Biden urges patience with counting as he holds lead over Trump in key states

Trump begins legal actions to stop counting process in some states

Democratic candidate Joe Biden has called for the public to stay calm as the votes are counted and said he has “no doubt” he will win the presidency. Video: Reuters

 

Democratic candidate Joe Biden has called for the public to stay calm as the votes are counted and said he has “no doubt” he will win the presidency.

He was speaking on Thursday as he held his lead in the last key states over US president Donald Trump who has called for the count to be stopped. “Each ballot must be counted and that’s what we’re going to see going through now, and that’s how it should be,” Mr Biden said.

“Democracy is sometimes messy, it sometimes requires a little patience as well but that patience has been rewarded now for more than 240 years with a system of governance that’s been the envy of the world.”

“So, I ask everyone to stay calm, all the people to stay calm, the process is working, the count is being completed and we’ll know very soon,” he said.

Mr Biden began Thursday with a lead against Mr Trump that brought the Democratic challenger tantalisingly close to the presidency, as votes continued to be counted in the key states of Nevada, Georgia, Pennsylvania and Arizona.

Mr Trump was still holding on to leads in Pennsylvania and Georgia but Biden was narrowing the gap in the two states as the backlog of postal ballots were counted. A win in Pennsylvania alone, with its 20 votes in the electoral college, would be enough to make Biden president.

In Arizona meanwhile, a Biden lead was being gradually eroded by late-counted Trump votes. The Associated Press (AP) and Fox News called the Democrat the winner in the state on election night, but by Thursday morning no other major TV network had followed suit, and were still declaring the race too close to call.

US Election Results

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If he won Arizona Biden would only need six more electoral college votes to reach the 270 required for victory, so a win in any other state would be enough. Without Arizona he needs 17 votes.

In Nevada on Thursday morning, Mr Biden bolstered a very slim lead to about 12,000 (about one per cent of the vote) but there are about 200,000 votes still to be counted.

In the nationwide popular vote, Mr Biden so far has a record 72.3m, more than any other presidential candidate in US history, and about 3.5m more than Mr Trump. The two candidates posted duelling tweets on Thursday morning.

Stop the Count

Mr Biden put out a short video titled Count Every Vote, while Mr Trump went on Twitter, after an unusual 14-hour silence, with a short, all-caps message: “Stop the Count!” That message was flagged as disputed and possibly misleading by Twitter, as a president does not have the authority to stop vote count. It was also confusing, because in Arizona and Nevada the Trump camp would be relying on late-counted votes to win. In these south-western states, the campaign strategy has been to focus on alleged irregularities in the count so far, seeking to undermine faith in its integrity.

Raucous crowds of Trump supporters staged protests outside vote-counting centres in Phoenix, Arizona, and Detroit, Michigan, riled by unfounded claims from Trump and some of his loyalists of widespread irregularities and the insistence that the reversal of the president’s early leads in the counts meant the election was being “stolen”.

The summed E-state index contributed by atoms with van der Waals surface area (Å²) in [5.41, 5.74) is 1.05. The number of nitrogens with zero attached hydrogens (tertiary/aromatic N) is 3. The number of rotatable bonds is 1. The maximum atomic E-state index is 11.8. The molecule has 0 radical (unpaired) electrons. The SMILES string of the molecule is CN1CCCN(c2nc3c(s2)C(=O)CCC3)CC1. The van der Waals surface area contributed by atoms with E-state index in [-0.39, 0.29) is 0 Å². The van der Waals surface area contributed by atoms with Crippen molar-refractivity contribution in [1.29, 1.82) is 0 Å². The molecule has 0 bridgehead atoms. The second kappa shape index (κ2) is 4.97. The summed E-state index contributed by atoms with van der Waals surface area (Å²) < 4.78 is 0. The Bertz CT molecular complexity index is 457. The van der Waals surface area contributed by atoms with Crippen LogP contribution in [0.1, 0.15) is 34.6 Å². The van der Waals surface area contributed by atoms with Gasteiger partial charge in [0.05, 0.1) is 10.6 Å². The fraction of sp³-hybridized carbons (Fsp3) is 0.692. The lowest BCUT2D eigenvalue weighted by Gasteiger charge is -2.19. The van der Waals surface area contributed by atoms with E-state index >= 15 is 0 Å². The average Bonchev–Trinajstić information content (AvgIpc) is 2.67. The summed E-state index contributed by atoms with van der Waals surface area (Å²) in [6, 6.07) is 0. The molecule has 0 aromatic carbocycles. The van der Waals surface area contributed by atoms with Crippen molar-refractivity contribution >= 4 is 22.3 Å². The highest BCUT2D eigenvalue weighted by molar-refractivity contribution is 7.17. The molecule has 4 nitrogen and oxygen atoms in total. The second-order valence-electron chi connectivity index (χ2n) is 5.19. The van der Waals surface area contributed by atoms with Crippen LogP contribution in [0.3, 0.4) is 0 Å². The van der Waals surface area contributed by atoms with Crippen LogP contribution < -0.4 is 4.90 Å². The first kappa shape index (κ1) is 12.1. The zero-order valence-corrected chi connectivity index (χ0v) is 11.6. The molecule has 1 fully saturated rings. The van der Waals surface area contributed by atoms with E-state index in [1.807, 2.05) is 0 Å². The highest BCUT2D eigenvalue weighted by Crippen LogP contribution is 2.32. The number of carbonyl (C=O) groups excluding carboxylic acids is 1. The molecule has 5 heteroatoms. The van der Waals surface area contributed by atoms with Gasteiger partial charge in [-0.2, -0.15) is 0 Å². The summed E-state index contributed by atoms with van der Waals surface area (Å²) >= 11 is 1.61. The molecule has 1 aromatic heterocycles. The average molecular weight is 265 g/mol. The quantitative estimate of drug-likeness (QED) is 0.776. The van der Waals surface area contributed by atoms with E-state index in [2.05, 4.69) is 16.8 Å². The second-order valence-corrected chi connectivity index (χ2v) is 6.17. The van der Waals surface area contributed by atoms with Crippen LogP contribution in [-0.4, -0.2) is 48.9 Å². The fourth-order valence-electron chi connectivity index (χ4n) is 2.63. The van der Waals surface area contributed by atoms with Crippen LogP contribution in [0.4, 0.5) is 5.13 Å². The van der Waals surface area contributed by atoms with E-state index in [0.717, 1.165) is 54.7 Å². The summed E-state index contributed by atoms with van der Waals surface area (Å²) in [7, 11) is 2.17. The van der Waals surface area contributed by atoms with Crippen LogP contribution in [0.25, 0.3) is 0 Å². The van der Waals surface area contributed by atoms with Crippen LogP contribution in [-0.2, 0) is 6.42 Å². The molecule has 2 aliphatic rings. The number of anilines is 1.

The Trump campaign has called for a recount in Wisconsin and launched a flurry of lawsuits in four states with an array of technical challenges. In Michigan, which has already been called for Biden, the president’s lawyers pressed on with a legal demand for the count to be suspended until a campaign representative could be at each postal ballot counting table, and for a review of ballots opened and counted in the absence of its inspector.

Lawsuit

In Nevada, the campaign filed a lawsuit on Thursday claiming about 10,000 voters who cast ballots there were no longer residents. It has another lawsuit pending in Nevada challenging the efficacy of signature-matching software, a case the Trump camp has already lost twice.

In Pennsylvania, the president’s camp is seeking to ask the supreme court to reverse its decision allowing the state to extend until Friday the period in which it accepts late-arriving ballots, as long as they were postmarked by Tuesday. Josh Shapiro, Pennsylvania’s attorney general, said in a CNN interview the lawsuit was “more a political document than a legal document”.

On Thursday, counting was paused in Allegheny county, the greater Pittsburgh area, until Friday, pending a legal challenge over 29,000 ballots which had been issued on request to voters who said they had accidentally spoiled their original ballots. Another 6000 ballots, which are too creased to be fed into the vote scanner, will need to be counted manually.

The Biden camp has assembled its own legal teams at the chief electoral flash points, and launched a “fight fund” to finance the effort. A coalition of liberal activist groups are meanwhile suing the US Postal Service to forceit to sweep sorting offices in Pennsylvania and North Carolina, pointing to data suggesting there were as many as 8,000 undelivered in Pennsylvania alone.

In the Senate race, Democrats clung on a slender hope that they might wrest control of the chamber from Republicans. One contest for one Georgia seat has gone to a runoff, and the second seat hung in the balance on Thursday morning with the Republican incumbent barely holding the 50 per cent share in the vote to avoid a second round, but votes are still being counted. A tight Senate race in North Carolina had also not been called by Thursday morning. –Guardian News and Media